BEFORE I retired from fully active service, I always used to look forward to the month of August.

For many papers, it was the Silly Season, when councils and Parliament were in recess, many people were on holiday, and nothing much was happening in the world.

So barrels were scraped, and you got stories about giant puffballs, tortoises with three legs and a castor, and Fred Elliott’s face appearing on a rasher of bacon in a Rochdale butcher’s shop.

But there was no such nonsense for traditional papers like the Courant, for August was the month of wall to wall agricultural shows, where there was copy and photographs to be had in abundance.

After two summers bereft of shows, reporters have been left wondering how to fill those gaping spaces, that are normally filled by men cuddling sheep and different men cuddling leeks.

There were a couple of early starters on the show front , like the Tynedale Show at Corbridge, which evolved into the County Show, but I never got to cover that, as I was on the committee of the far more important Bellingham Fair which took place on the same day.

Bellingham Fair featured a hugely popular raft race over two miles of the River North Tyne, where contestants could expect to be battered with eggs and flour as they went under the Tyne Bridge to the finishing line.

Rafts were constructed from odd chunks of timber, plastic bottles and even discarded fuel tanks from an American plane on the Otterburn Ranges, but it was all great fun.

There was also a fancy dress football match where wives’ best frocks and sisters’ bridesmaids gowns were pressed into service by burly blokes for a boisterous kickabout.

The fair can also claim to have staged the first car boot sale in Tynedale, under the auspices of the North Tyne and Redewater Twisty Roads Preservation Society, Many folk were bewildered, wondering why anyone would want to buy a car boot without the rest of the vehicle, but the concept soon caught on. The Roman Wall Show took place in June, featuring lots of sheep and brawny farmhands grappling in long johns, vests and velveteen underpants.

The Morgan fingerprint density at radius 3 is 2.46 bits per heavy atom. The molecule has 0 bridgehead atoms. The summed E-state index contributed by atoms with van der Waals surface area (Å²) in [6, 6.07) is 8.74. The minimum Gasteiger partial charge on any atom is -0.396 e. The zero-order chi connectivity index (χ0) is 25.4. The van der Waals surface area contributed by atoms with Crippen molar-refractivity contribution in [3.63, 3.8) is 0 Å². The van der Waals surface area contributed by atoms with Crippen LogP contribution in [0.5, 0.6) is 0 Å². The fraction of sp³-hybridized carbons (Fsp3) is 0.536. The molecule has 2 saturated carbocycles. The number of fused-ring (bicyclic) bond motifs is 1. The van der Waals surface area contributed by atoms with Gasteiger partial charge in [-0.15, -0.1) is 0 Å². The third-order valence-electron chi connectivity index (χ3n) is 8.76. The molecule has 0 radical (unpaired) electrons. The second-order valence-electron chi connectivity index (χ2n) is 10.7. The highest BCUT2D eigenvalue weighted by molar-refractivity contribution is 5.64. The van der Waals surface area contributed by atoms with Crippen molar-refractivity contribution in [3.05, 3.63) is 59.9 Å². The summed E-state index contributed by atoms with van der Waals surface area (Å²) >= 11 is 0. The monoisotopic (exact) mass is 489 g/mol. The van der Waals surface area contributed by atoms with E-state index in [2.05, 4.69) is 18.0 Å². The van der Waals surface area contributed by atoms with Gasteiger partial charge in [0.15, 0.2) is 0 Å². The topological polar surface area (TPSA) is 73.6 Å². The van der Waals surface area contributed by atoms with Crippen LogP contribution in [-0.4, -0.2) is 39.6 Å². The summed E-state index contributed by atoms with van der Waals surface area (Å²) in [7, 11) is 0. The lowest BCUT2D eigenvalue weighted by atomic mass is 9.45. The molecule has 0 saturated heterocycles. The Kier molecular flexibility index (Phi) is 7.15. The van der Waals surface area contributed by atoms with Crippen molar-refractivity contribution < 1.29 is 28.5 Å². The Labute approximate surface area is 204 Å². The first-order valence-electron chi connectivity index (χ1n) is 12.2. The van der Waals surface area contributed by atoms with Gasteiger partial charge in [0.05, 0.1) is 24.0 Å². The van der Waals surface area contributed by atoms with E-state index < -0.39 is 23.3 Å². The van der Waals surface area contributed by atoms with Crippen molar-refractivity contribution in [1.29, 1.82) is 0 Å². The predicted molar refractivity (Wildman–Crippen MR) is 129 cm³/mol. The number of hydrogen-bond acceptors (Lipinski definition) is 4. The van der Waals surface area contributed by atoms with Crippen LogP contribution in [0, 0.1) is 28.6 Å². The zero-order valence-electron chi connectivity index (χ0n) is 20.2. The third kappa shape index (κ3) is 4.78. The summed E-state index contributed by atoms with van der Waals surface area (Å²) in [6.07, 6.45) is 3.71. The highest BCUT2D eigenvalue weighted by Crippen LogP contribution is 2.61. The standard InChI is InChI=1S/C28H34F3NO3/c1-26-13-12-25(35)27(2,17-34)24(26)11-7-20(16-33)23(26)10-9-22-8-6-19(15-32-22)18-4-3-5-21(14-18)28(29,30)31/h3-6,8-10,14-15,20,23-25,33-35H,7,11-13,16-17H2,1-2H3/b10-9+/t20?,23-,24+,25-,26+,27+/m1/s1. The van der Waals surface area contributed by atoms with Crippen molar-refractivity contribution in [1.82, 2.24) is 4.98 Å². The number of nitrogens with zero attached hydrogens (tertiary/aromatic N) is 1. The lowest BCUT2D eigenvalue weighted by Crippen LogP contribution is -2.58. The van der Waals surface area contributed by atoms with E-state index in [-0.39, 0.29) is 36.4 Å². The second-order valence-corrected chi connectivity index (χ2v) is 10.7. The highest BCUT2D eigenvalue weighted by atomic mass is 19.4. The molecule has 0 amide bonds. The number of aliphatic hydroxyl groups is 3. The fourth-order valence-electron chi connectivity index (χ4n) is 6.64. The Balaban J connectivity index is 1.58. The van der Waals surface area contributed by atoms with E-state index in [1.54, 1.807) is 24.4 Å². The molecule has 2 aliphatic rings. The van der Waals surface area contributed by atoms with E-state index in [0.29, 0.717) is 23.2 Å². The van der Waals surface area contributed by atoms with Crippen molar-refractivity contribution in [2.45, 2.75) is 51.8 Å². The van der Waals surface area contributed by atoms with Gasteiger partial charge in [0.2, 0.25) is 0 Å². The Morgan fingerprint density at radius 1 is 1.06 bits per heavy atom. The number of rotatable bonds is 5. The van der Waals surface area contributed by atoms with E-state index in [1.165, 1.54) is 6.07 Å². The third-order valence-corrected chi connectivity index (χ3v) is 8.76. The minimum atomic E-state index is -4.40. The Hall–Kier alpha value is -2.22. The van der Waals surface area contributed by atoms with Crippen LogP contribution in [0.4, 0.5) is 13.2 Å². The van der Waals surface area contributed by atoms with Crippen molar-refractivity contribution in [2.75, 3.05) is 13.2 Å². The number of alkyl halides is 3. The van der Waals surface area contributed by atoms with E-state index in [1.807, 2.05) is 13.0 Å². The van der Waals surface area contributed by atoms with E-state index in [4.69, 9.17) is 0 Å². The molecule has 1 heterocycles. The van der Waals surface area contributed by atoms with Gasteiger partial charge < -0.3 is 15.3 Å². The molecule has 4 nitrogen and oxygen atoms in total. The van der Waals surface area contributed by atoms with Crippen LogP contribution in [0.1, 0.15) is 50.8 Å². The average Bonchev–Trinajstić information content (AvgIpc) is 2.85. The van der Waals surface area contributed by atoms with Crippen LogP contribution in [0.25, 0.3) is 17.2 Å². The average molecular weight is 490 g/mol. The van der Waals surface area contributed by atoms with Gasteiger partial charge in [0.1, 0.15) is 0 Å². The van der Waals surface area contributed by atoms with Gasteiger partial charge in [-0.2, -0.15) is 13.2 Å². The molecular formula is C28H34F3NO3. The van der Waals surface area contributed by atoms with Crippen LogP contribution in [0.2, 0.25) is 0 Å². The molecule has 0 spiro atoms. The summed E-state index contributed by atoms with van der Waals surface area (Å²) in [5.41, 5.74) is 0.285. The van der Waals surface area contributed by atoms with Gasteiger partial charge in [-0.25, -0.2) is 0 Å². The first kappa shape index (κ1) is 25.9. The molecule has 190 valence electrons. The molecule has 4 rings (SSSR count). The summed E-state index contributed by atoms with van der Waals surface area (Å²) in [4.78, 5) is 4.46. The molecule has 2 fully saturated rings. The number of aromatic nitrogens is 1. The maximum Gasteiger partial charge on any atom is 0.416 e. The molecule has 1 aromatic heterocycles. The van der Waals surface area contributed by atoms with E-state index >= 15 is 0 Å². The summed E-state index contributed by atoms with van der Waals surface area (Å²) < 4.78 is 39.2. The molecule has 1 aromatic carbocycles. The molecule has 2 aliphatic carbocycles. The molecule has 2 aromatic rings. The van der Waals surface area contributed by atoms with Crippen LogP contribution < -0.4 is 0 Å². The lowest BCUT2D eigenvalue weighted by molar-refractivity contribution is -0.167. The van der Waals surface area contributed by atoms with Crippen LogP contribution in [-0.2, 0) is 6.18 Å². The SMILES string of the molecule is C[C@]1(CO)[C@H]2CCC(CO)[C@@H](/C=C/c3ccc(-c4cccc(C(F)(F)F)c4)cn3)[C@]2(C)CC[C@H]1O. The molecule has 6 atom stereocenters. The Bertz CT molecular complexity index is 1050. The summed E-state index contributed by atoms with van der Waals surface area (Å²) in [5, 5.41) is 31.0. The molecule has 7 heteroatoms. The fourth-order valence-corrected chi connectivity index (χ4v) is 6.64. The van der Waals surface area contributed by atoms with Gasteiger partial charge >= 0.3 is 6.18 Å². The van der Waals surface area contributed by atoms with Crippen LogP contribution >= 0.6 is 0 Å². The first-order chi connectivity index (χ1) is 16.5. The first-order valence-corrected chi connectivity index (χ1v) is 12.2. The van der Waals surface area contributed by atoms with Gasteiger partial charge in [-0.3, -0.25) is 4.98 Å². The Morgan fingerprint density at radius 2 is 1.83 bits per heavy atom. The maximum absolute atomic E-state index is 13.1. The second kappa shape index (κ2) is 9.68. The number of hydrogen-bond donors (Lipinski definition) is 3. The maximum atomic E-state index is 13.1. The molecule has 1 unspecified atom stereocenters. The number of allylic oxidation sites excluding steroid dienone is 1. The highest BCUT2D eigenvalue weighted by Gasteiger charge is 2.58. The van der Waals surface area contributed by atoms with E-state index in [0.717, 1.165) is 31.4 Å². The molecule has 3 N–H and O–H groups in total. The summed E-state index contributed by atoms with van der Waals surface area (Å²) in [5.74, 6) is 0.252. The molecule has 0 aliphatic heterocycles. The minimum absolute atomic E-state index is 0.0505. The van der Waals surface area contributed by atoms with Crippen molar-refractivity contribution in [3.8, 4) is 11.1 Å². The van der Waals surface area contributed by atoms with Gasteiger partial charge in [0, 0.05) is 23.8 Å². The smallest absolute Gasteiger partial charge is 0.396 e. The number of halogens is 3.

It wasn’t until August though that the shows came thick and fast, with Slaley, Allendale, Falstone, Bellingham and Blanchland doing a conga through the schedules.

When I first started covering shows as a youngster, I thought I knew a fair bit about farming, having helped with the haymaking on my uncle’s farm, but I was soon lost in a confusing world of gimmers, hoggs that were not pigs, hounds that were not dogs, and alpacas that were not llamas.

I was also introduced to trail hounds, those lean and shaven beasts, that race for miles over hulking and bracken covered fells, before boiling into the showfield to a welcoming cacophony of whistles, shrieks, rattling tins and shaken blankets by their delirious owners.

Some shows had Kennel Club dog shows as an added attraction, where snooty Afghans and sleek salukis with high falutin multi titled names were endlessly groomed and primped to gain the eye of the judges.

The horse classes tended to go on from the opening bell to the time when most of the spectators had gone home, but all results had to be faithfully recorded in my already bulging notebook.

I always enjoyed the industrial tent, once I discovered it was not full of clanking machinery and spinning belts rescued from the smoking factories of darkest Tyneside.

Instead, the tent was filled with home baking, needlework, photographs, paintings and bizarre creatures made out of a cucumber, a couple of cherry tomatoes and a whole lot of ingenuity by the populace of the local schools.

The industrial tent also contained dressed sticks, wonderful works of art which were far too delicate to hook round the leg of a Bluefaced Leicester hell bent on escaping from the crowded sheep pens.

There was always lots to see in the main ring, where attractions I have witnessed – and sometimes taken part in – include pram jousting, the Kielder Water Monster Race and the world haggis hurling championship.and I have seen young girls being dragged giggling out of the beer tent in order to be dragged round the showfield on a sledge behind a quad bike

And in the skies there have been wing-walking demonstrations, swooping falconry displays and a visitation from the RAF Falcons parachute display team.

Tynedale has indeed been a duller place in the absence of these crowd-pullers, and let us all hope that the shows are back in full force next year.